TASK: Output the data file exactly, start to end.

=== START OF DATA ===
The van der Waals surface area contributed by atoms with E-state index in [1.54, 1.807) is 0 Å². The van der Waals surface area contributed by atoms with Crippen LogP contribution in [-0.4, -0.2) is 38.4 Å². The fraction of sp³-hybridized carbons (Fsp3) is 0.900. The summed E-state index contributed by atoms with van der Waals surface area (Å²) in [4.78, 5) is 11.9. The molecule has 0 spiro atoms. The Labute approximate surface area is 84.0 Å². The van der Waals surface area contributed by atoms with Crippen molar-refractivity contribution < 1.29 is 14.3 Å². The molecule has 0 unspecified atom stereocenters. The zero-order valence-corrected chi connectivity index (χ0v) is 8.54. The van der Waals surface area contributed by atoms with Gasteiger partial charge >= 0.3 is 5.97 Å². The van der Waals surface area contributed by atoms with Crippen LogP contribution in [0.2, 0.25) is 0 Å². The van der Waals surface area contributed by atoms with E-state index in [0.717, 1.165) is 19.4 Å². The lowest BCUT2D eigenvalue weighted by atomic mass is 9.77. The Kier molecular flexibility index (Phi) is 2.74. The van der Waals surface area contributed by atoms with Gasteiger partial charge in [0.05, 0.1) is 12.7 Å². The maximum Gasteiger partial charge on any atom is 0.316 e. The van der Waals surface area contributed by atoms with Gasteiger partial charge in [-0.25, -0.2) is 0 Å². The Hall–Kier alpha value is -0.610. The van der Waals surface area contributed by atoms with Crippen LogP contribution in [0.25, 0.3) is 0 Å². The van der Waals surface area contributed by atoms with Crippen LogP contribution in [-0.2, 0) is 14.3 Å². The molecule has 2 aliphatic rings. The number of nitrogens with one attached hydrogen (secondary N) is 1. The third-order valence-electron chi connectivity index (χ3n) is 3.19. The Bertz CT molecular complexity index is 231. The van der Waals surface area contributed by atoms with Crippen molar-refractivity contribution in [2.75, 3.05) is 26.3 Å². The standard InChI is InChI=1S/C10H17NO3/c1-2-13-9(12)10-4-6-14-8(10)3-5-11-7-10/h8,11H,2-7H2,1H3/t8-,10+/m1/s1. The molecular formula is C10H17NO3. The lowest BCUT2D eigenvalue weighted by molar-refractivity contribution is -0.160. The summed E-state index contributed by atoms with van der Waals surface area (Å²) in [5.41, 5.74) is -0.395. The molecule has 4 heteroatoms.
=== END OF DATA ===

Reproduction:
The van der Waals surface area contributed by atoms with E-state index in [1.54, 1.807) is 0 Å². The van der Waals surface area contributed by atoms with Crippen LogP contribution in [-0.4, -0.2) is 38.4 Å². The fraction of sp³-hybridized carbons (Fsp3) is 0.900. The summed E-state index contributed by atoms with van der Waals surface area (Å²) in [4.78, 5) is 11.9. The molecule has 0 spiro atoms. The Labute approximate surface area is 84.0 Å². The van der Waals surface area contributed by atoms with Crippen molar-refractivity contribution < 1.29 is 14.3 Å². The molecule has 0 unspecified atom stereocenters. The zero-order valence-corrected chi connectivity index (χ0v) is 8.54. The van der Waals surface area contributed by atoms with Gasteiger partial charge >= 0.3 is 5.97 Å². The van der Waals surface area contributed by atoms with Crippen LogP contribution in [0.2, 0.25) is 0 Å². The van der Waals surface area contributed by atoms with E-state index in [0.717, 1.165) is 19.4 Å². The lowest BCUT2D eigenvalue weighted by atomic mass is 9.77. The Kier molecular flexibility index (Phi) is 2.74. The van der Waals surface area contributed by atoms with Gasteiger partial charge in [0.05, 0.1) is 12.7 Å². The maximum Gasteiger partial charge on any atom is 0.316 e. The van der Waals surface area contributed by atoms with Gasteiger partial charge in [-0.25, -0.2) is 0 Å². The Hall–Kier alpha value is -0.610. The van der Waals surface area contributed by atoms with Crippen LogP contribution in [0.25, 0.3) is 0 Å². The van der Waals surface area contributed by atoms with Crippen LogP contribution in [-0.2, 0) is 14.3 Å². The molecule has 2 aliphatic rings. The number of nitrogens with one attached hydrogen (secondary N) is 1. The third-order valence-electron chi connectivity index (χ3n) is 3.19. The Bertz CT molecular complexity index is 231. The van der Waals surface area contributed by atoms with Crippen molar-refractivity contribution in [2.75, 3.05) is 26.3 Å². The standard InChI is InChI=1S/C10H17NO3/c1-2-13-9(12)10-4-6-14-8(10)3-5-11-7-10/h8,11H,2-7H2,1H3/t8-,10+/m1/s1. The molecular formula is C10H17NO3. The lowest BCUT2D eigenvalue weighted by molar-refractivity contribution is -0.160. The summed E-state index contributed by atoms with van der Waals surface area (Å²) in [5.41, 5.74) is -0.395. The molecule has 4 heteroatoms.